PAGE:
Behind Daryl Powell and Mark Aston’s unique bond as they prepare to square off at Wembley

Ross Heppenstall
Mark Aston, Daryl Powell

Sheffield Eagles head coach Mark Aston (left) & Wakefield Trinity head coach Daryl Powell (right)

Sheffield Eagles boss Mark Aston and Wakefield Trinity counterpart Daryl Powell will be friends reunited when their sides clash in Saturday’s 1895 Cup final at Wembley.

It will be a special occasion for players and supporters of both clubs, but for the rival head coaches it goes deeper. They were team-mates at Sheffield from the mid-1980s and Aston has since become synonymous with the Eagles following his long service as a player and head coach.

The Sheffield chief played at Wembley in 1998, when John Kear led the club to a famous 17-8 Challenge Cup final victory over Wigan, with Aston winning the Lance Todd Trophy as man of the match.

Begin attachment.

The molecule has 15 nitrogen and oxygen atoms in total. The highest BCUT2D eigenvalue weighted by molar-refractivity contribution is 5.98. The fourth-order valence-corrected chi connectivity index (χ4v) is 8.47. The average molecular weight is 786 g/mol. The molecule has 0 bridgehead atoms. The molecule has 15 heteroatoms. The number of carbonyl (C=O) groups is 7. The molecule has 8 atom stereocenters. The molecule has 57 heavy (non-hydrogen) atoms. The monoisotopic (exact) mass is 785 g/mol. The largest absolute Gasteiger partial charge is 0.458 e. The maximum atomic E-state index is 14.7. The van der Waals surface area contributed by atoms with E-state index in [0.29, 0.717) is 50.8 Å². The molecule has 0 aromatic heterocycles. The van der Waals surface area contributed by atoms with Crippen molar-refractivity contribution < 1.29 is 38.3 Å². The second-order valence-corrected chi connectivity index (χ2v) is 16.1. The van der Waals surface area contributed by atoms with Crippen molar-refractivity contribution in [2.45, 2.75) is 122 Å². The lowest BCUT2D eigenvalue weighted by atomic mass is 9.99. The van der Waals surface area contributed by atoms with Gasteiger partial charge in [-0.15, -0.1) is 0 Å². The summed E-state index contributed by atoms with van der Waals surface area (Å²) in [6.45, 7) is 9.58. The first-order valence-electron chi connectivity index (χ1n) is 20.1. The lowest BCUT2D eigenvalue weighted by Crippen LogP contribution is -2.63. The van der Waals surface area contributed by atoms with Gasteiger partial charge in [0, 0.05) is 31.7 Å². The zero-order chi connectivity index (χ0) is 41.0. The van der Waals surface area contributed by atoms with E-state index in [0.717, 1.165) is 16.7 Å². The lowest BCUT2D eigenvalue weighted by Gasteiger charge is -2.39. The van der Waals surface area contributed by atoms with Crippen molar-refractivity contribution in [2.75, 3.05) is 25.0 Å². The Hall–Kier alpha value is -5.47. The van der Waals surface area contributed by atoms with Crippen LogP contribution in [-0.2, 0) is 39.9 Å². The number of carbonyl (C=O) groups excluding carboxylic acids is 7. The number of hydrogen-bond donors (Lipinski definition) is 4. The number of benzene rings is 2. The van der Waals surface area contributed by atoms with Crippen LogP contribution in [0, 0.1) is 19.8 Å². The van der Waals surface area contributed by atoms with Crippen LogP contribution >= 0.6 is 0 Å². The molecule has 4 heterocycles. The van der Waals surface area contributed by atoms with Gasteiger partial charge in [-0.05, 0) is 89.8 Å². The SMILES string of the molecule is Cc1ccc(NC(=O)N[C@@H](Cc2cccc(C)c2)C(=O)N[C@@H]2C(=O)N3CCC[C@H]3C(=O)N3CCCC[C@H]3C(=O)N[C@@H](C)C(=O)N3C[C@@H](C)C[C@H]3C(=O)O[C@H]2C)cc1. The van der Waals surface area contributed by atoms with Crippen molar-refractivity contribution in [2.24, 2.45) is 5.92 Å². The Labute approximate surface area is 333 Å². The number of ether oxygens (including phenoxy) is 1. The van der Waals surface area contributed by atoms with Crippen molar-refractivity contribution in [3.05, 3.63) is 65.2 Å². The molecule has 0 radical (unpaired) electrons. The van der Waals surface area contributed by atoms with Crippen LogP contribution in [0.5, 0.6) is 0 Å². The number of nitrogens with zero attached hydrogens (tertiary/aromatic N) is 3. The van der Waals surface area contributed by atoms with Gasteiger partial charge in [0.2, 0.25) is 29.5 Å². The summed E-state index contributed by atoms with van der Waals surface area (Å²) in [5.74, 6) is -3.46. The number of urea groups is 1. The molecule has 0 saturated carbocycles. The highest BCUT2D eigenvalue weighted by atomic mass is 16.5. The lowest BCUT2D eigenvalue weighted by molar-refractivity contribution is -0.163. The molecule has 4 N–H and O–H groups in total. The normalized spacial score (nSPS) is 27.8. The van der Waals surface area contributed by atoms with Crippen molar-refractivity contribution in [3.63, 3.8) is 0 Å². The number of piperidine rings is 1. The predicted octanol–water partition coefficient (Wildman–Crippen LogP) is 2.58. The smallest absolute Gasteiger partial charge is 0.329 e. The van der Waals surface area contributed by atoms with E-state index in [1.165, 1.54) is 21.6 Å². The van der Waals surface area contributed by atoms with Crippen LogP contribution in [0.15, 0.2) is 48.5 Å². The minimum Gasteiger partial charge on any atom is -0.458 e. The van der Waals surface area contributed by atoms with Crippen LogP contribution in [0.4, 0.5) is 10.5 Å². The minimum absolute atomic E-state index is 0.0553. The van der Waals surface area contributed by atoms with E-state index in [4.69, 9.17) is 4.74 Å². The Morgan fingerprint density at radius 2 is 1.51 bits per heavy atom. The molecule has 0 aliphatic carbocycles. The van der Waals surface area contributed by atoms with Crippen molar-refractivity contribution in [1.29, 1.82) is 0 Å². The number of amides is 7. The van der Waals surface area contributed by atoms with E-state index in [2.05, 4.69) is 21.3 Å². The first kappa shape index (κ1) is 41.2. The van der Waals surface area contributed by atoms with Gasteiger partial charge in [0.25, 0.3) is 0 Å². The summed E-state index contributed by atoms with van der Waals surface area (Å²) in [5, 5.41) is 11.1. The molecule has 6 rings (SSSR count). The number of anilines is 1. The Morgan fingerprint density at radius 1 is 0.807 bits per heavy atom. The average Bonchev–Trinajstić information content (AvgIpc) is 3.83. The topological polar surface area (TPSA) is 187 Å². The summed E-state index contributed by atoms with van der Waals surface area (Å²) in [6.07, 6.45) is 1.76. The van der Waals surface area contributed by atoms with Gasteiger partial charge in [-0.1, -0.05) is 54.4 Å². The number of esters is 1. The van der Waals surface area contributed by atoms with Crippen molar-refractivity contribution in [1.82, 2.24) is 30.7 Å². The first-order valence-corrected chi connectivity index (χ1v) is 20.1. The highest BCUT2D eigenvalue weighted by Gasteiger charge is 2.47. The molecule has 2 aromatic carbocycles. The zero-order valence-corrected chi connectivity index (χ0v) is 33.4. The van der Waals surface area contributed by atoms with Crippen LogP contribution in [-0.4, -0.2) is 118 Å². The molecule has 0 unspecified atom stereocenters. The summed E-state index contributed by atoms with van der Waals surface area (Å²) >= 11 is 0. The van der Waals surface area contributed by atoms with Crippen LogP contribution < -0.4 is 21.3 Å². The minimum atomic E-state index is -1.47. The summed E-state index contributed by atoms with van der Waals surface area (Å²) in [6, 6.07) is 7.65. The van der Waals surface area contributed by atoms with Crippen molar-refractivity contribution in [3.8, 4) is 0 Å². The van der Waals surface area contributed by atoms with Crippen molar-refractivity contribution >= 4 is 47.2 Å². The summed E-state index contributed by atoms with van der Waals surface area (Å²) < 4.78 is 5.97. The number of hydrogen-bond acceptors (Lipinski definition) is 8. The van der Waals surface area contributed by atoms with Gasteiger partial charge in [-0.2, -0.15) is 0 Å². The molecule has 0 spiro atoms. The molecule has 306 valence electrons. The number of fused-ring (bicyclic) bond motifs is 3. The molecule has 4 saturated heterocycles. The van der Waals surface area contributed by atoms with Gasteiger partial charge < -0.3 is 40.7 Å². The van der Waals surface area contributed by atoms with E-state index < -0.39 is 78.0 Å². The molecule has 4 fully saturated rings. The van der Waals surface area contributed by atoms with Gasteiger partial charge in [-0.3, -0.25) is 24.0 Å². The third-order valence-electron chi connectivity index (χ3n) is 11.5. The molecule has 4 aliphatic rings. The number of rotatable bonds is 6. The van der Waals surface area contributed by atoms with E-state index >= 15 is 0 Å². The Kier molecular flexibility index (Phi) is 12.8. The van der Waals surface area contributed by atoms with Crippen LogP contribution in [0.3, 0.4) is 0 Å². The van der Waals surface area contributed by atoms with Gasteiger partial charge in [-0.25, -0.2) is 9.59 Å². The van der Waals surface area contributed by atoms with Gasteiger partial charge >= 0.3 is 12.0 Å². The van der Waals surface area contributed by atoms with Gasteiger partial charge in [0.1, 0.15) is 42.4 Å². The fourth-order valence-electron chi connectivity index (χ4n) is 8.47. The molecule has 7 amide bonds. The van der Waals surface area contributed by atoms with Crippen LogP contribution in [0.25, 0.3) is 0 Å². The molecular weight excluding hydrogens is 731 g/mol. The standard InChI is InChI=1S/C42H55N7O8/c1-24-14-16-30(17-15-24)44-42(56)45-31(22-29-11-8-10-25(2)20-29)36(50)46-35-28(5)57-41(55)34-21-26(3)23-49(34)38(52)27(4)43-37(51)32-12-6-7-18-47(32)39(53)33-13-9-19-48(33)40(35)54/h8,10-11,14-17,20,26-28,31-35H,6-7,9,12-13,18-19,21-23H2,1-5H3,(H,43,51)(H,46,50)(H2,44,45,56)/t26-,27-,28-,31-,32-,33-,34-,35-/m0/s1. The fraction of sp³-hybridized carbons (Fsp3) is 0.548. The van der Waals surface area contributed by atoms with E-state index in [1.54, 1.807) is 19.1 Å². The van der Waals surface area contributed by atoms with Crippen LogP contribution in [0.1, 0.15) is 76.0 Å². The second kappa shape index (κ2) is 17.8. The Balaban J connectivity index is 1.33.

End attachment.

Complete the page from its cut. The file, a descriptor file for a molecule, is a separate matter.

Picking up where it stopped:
But back in his early days at the club, Powell was right alongside him. “Daryl and I did everything together as Sheffield Eagles team-mates from 1985/86 onwards,” 56-year-old Aston tells Love Rugby League.

“We went into schools as coaches to develop the game of rugby league in Sheffield. We drove from Castleford to Sheffield every single day and were in each other’s pockets for loads and loads of years.

“We were big mates and still are, although we obviously don’t see as much of each other as we used to. But when we do meet, we just know that the special bond we’ve got is still there.

“We were part of something special at Sheffield in those early days, playing together in those Premiership Final victories at Old Trafford, against Swinton in 1989 and Oldham in 1992. We had some great times together and the camaraderie we enjoyed was fantastic. Like I said, we’re still good friends.”